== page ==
I used to feel the suffering of others so much that I would spend a full day in bed each week, literally sleeping just to feel “normal.” I once spoke to a bear actor whose kidneys were in so much pain that the next day my back went out and I could not walk for three days. I have cried countless nights over clients’ animals dying of cancer, bunnies getting beauty products poured in their eyes, and people I know passing away.
On my days off, I would stay in the woods, avoiding people, so that I didn’t have to feel the pain that I saw in their eyes. To take away the terror I saw in the world, I’ve tried everything: meditating, juice fasting, salt baths, smudging sage, swimming, surfing, dirt bike riding, smoking pot, riding horses, calling in angels for protection, yoga, putting gold light around me, reading, Netflix binges, countless hours of podcast listening. What has helped me the most? The woods, swimming, meditating, juicing and spiritual protection are among the remedies and a part of my daily routine.
To be a great psychic, you have to know yourself. You have to know your thoughts, feelings and associations so you can decipher what’s streaming through your consciousness. You have to be committed to self-growth and climb that ladder of self-discovery. You must be able to say to yourself or others, “I got it wrong. I am sorry. I messed up.” Or, “It wasn’t my fault. What can I learn from this in order to help myself and others out of suffering?”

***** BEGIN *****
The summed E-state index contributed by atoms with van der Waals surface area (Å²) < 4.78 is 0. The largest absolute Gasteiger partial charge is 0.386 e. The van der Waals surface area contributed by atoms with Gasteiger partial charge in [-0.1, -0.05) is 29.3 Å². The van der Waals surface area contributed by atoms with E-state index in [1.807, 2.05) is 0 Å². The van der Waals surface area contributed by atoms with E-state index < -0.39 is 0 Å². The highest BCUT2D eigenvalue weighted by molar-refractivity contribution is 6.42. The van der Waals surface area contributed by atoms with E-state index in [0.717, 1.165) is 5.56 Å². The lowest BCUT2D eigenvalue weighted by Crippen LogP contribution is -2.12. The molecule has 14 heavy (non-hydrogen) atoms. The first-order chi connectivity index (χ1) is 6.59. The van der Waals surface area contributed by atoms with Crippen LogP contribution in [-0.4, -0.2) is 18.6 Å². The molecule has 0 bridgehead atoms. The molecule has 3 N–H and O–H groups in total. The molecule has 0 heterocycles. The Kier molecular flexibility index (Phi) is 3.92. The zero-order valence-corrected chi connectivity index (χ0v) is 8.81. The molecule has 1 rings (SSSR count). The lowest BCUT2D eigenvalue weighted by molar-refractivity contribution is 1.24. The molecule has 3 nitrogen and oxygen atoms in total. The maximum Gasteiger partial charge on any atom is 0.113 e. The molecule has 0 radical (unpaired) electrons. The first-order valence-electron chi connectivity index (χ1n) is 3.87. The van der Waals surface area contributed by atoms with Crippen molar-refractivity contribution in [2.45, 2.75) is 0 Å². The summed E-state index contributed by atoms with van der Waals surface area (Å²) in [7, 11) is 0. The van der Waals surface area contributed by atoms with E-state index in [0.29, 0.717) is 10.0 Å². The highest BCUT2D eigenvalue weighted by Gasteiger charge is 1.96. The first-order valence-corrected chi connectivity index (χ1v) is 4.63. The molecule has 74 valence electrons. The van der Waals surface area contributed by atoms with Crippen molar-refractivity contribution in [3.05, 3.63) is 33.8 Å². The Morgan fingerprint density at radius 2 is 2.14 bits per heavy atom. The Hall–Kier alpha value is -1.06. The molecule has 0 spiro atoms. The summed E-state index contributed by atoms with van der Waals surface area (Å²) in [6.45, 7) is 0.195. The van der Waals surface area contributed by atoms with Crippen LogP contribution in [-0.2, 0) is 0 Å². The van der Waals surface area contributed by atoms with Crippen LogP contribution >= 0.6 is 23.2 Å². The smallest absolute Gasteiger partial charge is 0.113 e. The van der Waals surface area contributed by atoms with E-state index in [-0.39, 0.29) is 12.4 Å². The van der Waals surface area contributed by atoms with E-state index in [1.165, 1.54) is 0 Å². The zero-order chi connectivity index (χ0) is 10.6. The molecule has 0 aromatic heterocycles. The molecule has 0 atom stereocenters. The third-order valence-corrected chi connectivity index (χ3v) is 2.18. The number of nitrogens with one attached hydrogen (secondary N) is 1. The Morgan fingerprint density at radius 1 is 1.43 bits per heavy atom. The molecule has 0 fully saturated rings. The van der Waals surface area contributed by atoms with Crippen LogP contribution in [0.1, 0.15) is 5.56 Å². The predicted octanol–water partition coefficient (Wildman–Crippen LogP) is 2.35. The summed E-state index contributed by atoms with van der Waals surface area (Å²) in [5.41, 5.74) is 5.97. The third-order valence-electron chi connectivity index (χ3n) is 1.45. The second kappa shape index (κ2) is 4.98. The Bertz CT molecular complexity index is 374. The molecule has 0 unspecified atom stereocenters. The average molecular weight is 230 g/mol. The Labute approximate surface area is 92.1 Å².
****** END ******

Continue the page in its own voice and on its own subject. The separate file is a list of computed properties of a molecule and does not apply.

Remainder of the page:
I have never had a problem with having compassion for others’ plights, but this too is a lesson. It’s important to have boundaries on how others’ actions affect you. Whether it’s a person who is not dealing with their own stuff or a dog who is acting aggressive on a walk, there should be boundaries. Once I realized that others’ pasts are not an excuse to stay in the pattern of bad behavior, some people drifted away while others started to show up in unexpected ways. People respected me and the animals stepped into more peaceful roles. I was content, but I still wasn’t living my fullest potential.
Because my heart was a sponge to suffering, I felt guilty for being happy when so many were hurting. I could rejoice in others’ happiness but felt guilty for my own. I realize now that we don’t have to suffer with the world just because we are committed to helping it. Of course, there are times when the sadness overtakes us, but it doesn’t have to rule us. Why didn’t I see this before? I intellectually knew it, but did I not feel worthy of feeling my own joy?
I saw all the beauty in secret: flowers blooming; the way the light shines off the ocean; animals that are miraculously healing; the intense love I receive from people about my work; the way my spirit feels when I make love, meditate, surf and swim; and how it feels to share an accomplishment or an awesome idea. Why did I hold that in secret, not letting it radiate from my heart?
I don’t have to stay in the frequency of the suffering that I deal with daily. It’s OK to experience more bliss than suffering. The pains of the world still matter if I go out into the world radiating joy.
Won’t we be more productive working through hearts continually fueled by love than hearts constantly suffering with others? Do many of us need to ask ourselves this?